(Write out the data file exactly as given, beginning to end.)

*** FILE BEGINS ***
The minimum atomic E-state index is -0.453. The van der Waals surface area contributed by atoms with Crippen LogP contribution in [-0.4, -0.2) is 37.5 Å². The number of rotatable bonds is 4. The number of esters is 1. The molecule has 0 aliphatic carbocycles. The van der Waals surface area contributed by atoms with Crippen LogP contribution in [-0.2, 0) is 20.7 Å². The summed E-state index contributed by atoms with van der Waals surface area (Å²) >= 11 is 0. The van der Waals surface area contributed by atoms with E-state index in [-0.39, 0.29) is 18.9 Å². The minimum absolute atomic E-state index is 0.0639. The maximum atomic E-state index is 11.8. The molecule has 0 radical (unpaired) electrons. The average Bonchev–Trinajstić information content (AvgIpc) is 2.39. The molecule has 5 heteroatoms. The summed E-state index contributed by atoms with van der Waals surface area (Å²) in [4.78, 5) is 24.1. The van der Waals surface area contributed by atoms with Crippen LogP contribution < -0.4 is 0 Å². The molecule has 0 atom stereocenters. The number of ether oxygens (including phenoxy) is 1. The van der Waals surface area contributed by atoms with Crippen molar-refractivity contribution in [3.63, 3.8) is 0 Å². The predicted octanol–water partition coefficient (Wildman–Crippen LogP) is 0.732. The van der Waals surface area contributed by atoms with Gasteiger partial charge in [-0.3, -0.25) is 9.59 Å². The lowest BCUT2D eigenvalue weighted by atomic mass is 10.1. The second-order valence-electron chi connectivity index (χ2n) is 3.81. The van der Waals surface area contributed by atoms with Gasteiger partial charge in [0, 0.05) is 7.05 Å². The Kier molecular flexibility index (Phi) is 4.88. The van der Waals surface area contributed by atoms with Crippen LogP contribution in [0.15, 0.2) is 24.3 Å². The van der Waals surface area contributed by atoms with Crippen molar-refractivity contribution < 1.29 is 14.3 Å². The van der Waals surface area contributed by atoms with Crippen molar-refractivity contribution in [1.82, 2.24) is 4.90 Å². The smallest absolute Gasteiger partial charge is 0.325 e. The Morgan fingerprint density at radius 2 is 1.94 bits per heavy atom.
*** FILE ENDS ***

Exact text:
The minimum atomic E-state index is -0.453. The van der Waals surface area contributed by atoms with Crippen LogP contribution in [-0.4, -0.2) is 37.5 Å². The number of rotatable bonds is 4. The number of esters is 1. The molecule has 0 aliphatic carbocycles. The van der Waals surface area contributed by atoms with Crippen LogP contribution in [-0.2, 0) is 20.7 Å². The summed E-state index contributed by atoms with van der Waals surface area (Å²) >= 11 is 0. The van der Waals surface area contributed by atoms with E-state index in [-0.39, 0.29) is 18.9 Å². The minimum absolute atomic E-state index is 0.0639. The maximum atomic E-state index is 11.8. The molecule has 0 radical (unpaired) electrons. The average Bonchev–Trinajstić information content (AvgIpc) is 2.39. The molecule has 5 heteroatoms. The summed E-state index contributed by atoms with van der Waals surface area (Å²) in [4.78, 5) is 24.1. The van der Waals surface area contributed by atoms with Crippen LogP contribution < -0.4 is 0 Å². The molecule has 0 atom stereocenters. The number of ether oxygens (including phenoxy) is 1. The van der Waals surface area contributed by atoms with Crippen molar-refractivity contribution in [3.63, 3.8) is 0 Å². The predicted octanol–water partition coefficient (Wildman–Crippen LogP) is 0.732. The van der Waals surface area contributed by atoms with Gasteiger partial charge in [-0.3, -0.25) is 9.59 Å². The lowest BCUT2D eigenvalue weighted by atomic mass is 10.1. The second-order valence-electron chi connectivity index (χ2n) is 3.81. The van der Waals surface area contributed by atoms with Gasteiger partial charge in [0, 0.05) is 7.05 Å². The Kier molecular flexibility index (Phi) is 4.88. The van der Waals surface area contributed by atoms with Crippen LogP contribution in [0.15, 0.2) is 24.3 Å². The van der Waals surface area contributed by atoms with Crippen molar-refractivity contribution < 1.29 is 14.3 Å². The van der Waals surface area contributed by atoms with Crippen molar-refractivity contribution in [1.82, 2.24) is 4.90 Å². The smallest absolute Gasteiger partial charge is 0.325 e. The Morgan fingerprint density at radius 2 is 1.94 bits per heavy atom.